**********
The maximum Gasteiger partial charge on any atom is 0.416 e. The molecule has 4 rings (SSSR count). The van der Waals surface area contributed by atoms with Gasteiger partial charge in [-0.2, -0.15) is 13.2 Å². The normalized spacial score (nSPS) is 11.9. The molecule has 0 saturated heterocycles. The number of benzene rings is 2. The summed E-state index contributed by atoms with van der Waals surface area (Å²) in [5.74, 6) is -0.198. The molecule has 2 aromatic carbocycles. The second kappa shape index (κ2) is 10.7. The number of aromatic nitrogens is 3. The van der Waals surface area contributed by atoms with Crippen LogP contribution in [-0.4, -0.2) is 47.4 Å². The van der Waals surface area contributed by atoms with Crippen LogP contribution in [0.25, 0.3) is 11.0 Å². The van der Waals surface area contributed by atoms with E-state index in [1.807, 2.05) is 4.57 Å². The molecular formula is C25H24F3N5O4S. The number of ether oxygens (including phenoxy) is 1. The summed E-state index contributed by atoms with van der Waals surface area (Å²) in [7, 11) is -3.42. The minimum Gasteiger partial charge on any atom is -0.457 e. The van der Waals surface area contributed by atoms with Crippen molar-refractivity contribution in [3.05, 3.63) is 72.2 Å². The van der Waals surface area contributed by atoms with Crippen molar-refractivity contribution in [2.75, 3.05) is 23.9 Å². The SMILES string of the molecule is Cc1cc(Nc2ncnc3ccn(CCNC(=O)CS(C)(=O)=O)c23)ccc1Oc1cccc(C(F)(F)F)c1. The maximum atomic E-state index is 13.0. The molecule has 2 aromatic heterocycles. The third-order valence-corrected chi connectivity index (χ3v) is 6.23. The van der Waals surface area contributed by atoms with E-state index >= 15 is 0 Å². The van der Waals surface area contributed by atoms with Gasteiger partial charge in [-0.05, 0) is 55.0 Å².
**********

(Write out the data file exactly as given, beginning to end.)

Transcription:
The maximum Gasteiger partial charge on any atom is 0.416 e. The molecule has 4 rings (SSSR count). The van der Waals surface area contributed by atoms with Gasteiger partial charge in [-0.2, -0.15) is 13.2 Å². The normalized spacial score (nSPS) is 11.9. The molecule has 0 saturated heterocycles. The number of benzene rings is 2. The summed E-state index contributed by atoms with van der Waals surface area (Å²) in [5.74, 6) is -0.198. The molecule has 2 aromatic carbocycles. The second kappa shape index (κ2) is 10.7. The number of aromatic nitrogens is 3. The van der Waals surface area contributed by atoms with Crippen LogP contribution in [-0.4, -0.2) is 47.4 Å². The van der Waals surface area contributed by atoms with Crippen LogP contribution in [0.25, 0.3) is 11.0 Å². The van der Waals surface area contributed by atoms with E-state index in [1.807, 2.05) is 4.57 Å². The molecular formula is C25H24F3N5O4S. The number of ether oxygens (including phenoxy) is 1. The summed E-state index contributed by atoms with van der Waals surface area (Å²) in [7, 11) is -3.42. The minimum Gasteiger partial charge on any atom is -0.457 e. The van der Waals surface area contributed by atoms with Crippen molar-refractivity contribution in [3.05, 3.63) is 72.2 Å². The van der Waals surface area contributed by atoms with Crippen molar-refractivity contribution in [2.75, 3.05) is 23.9 Å². The SMILES string of the molecule is Cc1cc(Nc2ncnc3ccn(CCNC(=O)CS(C)(=O)=O)c23)ccc1Oc1cccc(C(F)(F)F)c1. The maximum atomic E-state index is 13.0. The molecule has 2 aromatic heterocycles. The third-order valence-corrected chi connectivity index (χ3v) is 6.23. The van der Waals surface area contributed by atoms with E-state index >= 15 is 0 Å². The van der Waals surface area contributed by atoms with Gasteiger partial charge in [-0.05, 0) is 55.0 Å².